Understanding Widows Azure Queue Storage Throughput
The Asynchronous Queuing Pattern describes a classic way to improve service throughput in distributed applications. Over the years I have seen quite a few implementations of this pattern, from the use of MSMQ to ReactiveQueue, each with its own strengths and weaknesses. Windows Azure queue storage is designed for passing messages between applications in a persisted, scalable and controlled manner. With the above attributes, queue storage is a natural choice for enabling the Asynchronous Queuing Pattern, as described in detail in this MSDN magazine article.
A recent implementation I ran across at a client challenged the performance of the Azure queue storage, especially when dealing with a large queue. Their initial implementation was too slow due to a design issue we identified easily, but now they were stuck with a queue containing millions of records and they could not retrieve the messages fast enough. I decided to measure the length of the different queue operations they were using.
The code I used to measure the performance is very simple and can be found here so you can reproduce the tests for yourself. Keep these considerations in mind:
- We are using a public storage infrastructure that is prone to preemption by other applications.
- The Windows Azure storage infrastructure and API implementations are subject to change.
The following totals reflect 1000 iterations (minus the first 2 to remove the additional cost of the JIT compiler and other potential initialization overhead) of a standard consumer/producer use of Windows Azure queue storage:
The first thing we notice is that we can easily improve is the message retrieval code. In the above code we used the GetMessage method to retrieve the messages one by one. However the Windows Azure Queue API also exposes an API that allows the retrieval of up to 32 messages at a time using the GetMessages method. As you can see in the results from the following run, messages retrieval was over 6 times faster.
Note: since I omitted the first two iterations of GetMessages, I also omitted the first 64 iterations of every other queue operation, so at the end of the day we are looking at 936 messages rather than 998, but still the improvement is clearly noticeable.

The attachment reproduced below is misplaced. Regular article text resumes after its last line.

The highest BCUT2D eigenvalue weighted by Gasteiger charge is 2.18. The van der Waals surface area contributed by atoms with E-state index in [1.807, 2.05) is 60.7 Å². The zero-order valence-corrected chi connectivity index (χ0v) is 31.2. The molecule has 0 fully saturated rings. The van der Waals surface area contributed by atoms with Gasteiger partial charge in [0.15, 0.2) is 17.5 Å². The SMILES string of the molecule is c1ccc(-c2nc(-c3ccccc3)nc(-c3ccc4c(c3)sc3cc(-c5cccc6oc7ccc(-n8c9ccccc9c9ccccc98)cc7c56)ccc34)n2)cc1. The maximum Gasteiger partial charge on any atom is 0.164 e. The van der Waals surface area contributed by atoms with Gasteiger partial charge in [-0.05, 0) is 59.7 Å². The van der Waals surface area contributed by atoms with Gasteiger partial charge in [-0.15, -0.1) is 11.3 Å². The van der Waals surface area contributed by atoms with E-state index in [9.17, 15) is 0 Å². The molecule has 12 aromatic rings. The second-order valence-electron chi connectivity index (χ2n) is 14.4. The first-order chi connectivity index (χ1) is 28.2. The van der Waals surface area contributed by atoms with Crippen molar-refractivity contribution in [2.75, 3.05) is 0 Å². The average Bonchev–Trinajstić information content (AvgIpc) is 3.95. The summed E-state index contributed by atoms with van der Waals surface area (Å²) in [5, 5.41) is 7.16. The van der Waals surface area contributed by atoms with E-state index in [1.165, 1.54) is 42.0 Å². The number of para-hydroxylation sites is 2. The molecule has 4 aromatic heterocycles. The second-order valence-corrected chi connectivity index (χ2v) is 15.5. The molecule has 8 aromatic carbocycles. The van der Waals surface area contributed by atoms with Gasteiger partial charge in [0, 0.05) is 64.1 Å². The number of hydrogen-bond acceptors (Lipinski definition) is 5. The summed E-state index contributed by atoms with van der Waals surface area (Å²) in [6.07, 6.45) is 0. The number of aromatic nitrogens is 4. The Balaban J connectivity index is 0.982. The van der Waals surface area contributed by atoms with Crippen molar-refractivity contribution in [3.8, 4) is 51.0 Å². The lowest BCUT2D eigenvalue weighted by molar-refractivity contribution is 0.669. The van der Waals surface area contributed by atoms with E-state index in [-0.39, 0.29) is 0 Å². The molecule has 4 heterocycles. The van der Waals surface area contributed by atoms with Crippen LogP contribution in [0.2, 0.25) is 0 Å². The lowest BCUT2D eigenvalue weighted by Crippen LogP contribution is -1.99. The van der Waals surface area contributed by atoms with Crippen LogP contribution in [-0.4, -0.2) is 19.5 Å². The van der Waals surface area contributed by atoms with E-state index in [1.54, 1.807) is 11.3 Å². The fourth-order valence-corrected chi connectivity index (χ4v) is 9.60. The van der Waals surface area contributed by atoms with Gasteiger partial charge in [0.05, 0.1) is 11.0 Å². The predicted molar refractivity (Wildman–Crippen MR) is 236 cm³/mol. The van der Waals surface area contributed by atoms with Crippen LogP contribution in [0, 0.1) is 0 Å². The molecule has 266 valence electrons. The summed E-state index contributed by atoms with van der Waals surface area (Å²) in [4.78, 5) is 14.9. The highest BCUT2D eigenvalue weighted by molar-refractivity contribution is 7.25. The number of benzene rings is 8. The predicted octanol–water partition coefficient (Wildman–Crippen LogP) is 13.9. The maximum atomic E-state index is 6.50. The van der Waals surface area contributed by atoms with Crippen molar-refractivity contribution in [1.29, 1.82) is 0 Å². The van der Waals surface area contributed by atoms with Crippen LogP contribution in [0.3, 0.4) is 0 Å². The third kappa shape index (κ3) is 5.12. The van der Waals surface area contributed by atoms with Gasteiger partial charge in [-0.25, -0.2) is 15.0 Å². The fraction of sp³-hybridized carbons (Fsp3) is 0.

The next stop on our quest for throughput improvement is the deletion of messages from the queue after we retrieve them. The consumer has to perform this operation in order to clear the message from the queue and ensure reliability. The call to DeleteMessage can also be easily improved. If you take a closer look at the code, you can see that we are using the DeleteMessage method, which is a synchronous call to the Azure Queue service. However there is no real need to wait for this call, so we can use its async implementation by calling BeginDeleteMessage. The results of this run (again for 1000 iterations minus 64) are shown here:
In our sample code, we do not handle exceptions for BeginDeleteMessage (as well as for DeleteMessage) but we can easily do so by passing a callback function to BeginDeleteMessage, which calls the EndDeleteMessage method inside a try/catch block.
Until this point, we have dramatically improved the consumer code for our queue, which I must admit the easy part. For the producer part it is going to be a bit more problematic. Windows Azure Queue Storage exposes an APM based API for adding messages to the queue (using the BeginAddMessage/EndAddMessage methods). If you are adding to the queue from a client application you can use this API to release the calling thread and using the network card to perform the majority of the heavy lifting.
If you are adding to the queue from a WCF service this will not be enough, you should consider using an asynchronous service contract. More information about implementing asynchronous services (and asynchronous calls in WCF in general) can be found in this blog post by Wenlong dong.
Windows Azure Queue Storage was created with the SOA Asynchronous Queuing Pattern in mind. Using it’s async APIs (based on WCFs awesome async capabilities) and calling the GetMessages batch method we ware able to improve it’s throughput and lower the need for more compute instances.